After that you were invited to be communications director at Globo, the country’s most powerful media group.
Indeed, but I took some time off between Futura and Globo and went to New York where I was fortunate to have classes with Marshall McLuhan. That is when I began to really understand about communication and the role of the image.
Now tell us about your time at Globo.
When I was there television was celebrating half a decade. Again with Marcelo, we developed an exhibition about television in Brazil occupying the entire OCA at Ibirapuera Park, with images, videos and catching phrases. In the end forty thousand people visited. During my Globo period, I conceived the Museum of the Portuguese Language (Museu da Língua Portuguesa) facing the PInacoteca in downtown São Paulo. It was a most enriching experience because it allowed me to get to know our Pritzker-winner architect, Paulo Mendes da Rocha, who taught me how to look at architecture. At Globo I also had the chance to develop a relationship with Millôr Fernandes and his remarkable storyboards.
Then you joined the Italian group TIM.
During the privatization of Brazil’s government-owned telephone company, I was invited to head the start-up of TIM (Telecom Italia Mobile). I focused on a large project related to music where I got to know architect Oscar Niemeyer, Bossa Nova musician João Gilberto, and learn that sound and sight are closely related senses.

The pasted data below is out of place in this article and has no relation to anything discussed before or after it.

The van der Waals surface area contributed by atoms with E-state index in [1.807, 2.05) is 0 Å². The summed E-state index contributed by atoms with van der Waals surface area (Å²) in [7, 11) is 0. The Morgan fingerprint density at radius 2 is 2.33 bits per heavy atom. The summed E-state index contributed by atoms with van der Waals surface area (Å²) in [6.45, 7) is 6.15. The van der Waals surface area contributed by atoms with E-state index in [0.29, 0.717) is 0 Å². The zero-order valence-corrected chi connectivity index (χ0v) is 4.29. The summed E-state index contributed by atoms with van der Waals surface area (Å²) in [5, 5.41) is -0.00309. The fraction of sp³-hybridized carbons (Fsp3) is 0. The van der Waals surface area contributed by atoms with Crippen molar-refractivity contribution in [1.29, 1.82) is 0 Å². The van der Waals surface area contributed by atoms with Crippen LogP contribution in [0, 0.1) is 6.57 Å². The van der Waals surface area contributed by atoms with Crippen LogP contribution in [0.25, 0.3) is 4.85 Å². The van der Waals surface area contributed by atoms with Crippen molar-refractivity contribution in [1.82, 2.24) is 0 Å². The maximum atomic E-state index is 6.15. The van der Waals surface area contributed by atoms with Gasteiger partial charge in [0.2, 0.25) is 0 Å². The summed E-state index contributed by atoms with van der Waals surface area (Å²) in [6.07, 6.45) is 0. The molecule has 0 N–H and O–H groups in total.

How did you end up being the pioneer fine art photography gallery in Latin America?
After all these corporate jobs, I decided it was time to work for myself and founded 1818 branding to focus on TIM’s image. I was lured to a charming office space in the ground floor of iconic midcentury-modern residential building Edíficio Chopin in Rio’s Copacabana beach, and opened the Pequena Galeria 18 in 2002. In 2015, the gallery was transferred to São Paulo under its current name, Galeria Mario Cohen. It is the first gallery to deal exclusively with photography as a form of art in Latin America.
One thing that sets you apart from most photography gallerists is the fact you are not prejudiced against fashion photography.